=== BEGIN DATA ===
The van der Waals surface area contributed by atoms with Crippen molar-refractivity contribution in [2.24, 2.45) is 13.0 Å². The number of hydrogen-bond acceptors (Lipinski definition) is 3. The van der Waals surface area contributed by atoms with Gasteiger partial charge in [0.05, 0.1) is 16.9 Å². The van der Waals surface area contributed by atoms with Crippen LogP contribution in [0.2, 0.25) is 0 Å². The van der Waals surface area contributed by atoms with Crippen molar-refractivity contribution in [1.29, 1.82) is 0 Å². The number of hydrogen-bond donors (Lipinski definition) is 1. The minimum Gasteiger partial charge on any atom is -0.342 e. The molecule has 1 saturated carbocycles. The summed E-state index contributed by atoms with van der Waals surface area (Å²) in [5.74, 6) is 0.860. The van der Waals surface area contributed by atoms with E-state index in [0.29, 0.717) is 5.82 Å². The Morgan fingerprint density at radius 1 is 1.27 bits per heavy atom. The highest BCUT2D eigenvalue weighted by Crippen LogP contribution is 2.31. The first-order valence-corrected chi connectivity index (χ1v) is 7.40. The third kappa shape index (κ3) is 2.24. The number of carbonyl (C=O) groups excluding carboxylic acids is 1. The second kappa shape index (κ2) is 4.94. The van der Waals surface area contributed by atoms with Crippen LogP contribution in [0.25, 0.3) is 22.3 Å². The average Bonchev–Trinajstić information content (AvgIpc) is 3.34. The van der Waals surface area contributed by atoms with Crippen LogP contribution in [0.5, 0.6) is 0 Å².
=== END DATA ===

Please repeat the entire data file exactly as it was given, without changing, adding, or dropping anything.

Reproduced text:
The van der Waals surface area contributed by atoms with Crippen molar-refractivity contribution in [2.24, 2.45) is 13.0 Å². The number of hydrogen-bond acceptors (Lipinski definition) is 3. The van der Waals surface area contributed by atoms with Gasteiger partial charge in [0.05, 0.1) is 16.9 Å². The van der Waals surface area contributed by atoms with Crippen LogP contribution in [0.2, 0.25) is 0 Å². The van der Waals surface area contributed by atoms with Crippen molar-refractivity contribution in [1.29, 1.82) is 0 Å². The number of hydrogen-bond donors (Lipinski definition) is 1. The minimum Gasteiger partial charge on any atom is -0.342 e. The molecule has 1 saturated carbocycles. The summed E-state index contributed by atoms with van der Waals surface area (Å²) in [5.74, 6) is 0.860. The van der Waals surface area contributed by atoms with E-state index in [0.29, 0.717) is 5.82 Å². The Morgan fingerprint density at radius 1 is 1.27 bits per heavy atom. The highest BCUT2D eigenvalue weighted by Crippen LogP contribution is 2.31. The first-order valence-corrected chi connectivity index (χ1v) is 7.40. The third kappa shape index (κ3) is 2.24. The number of carbonyl (C=O) groups excluding carboxylic acids is 1. The second kappa shape index (κ2) is 4.94. The van der Waals surface area contributed by atoms with Crippen LogP contribution in [0.25, 0.3) is 22.3 Å². The average Bonchev–Trinajstić information content (AvgIpc) is 3.34. The van der Waals surface area contributed by atoms with Crippen LogP contribution in [0.5, 0.6) is 0 Å².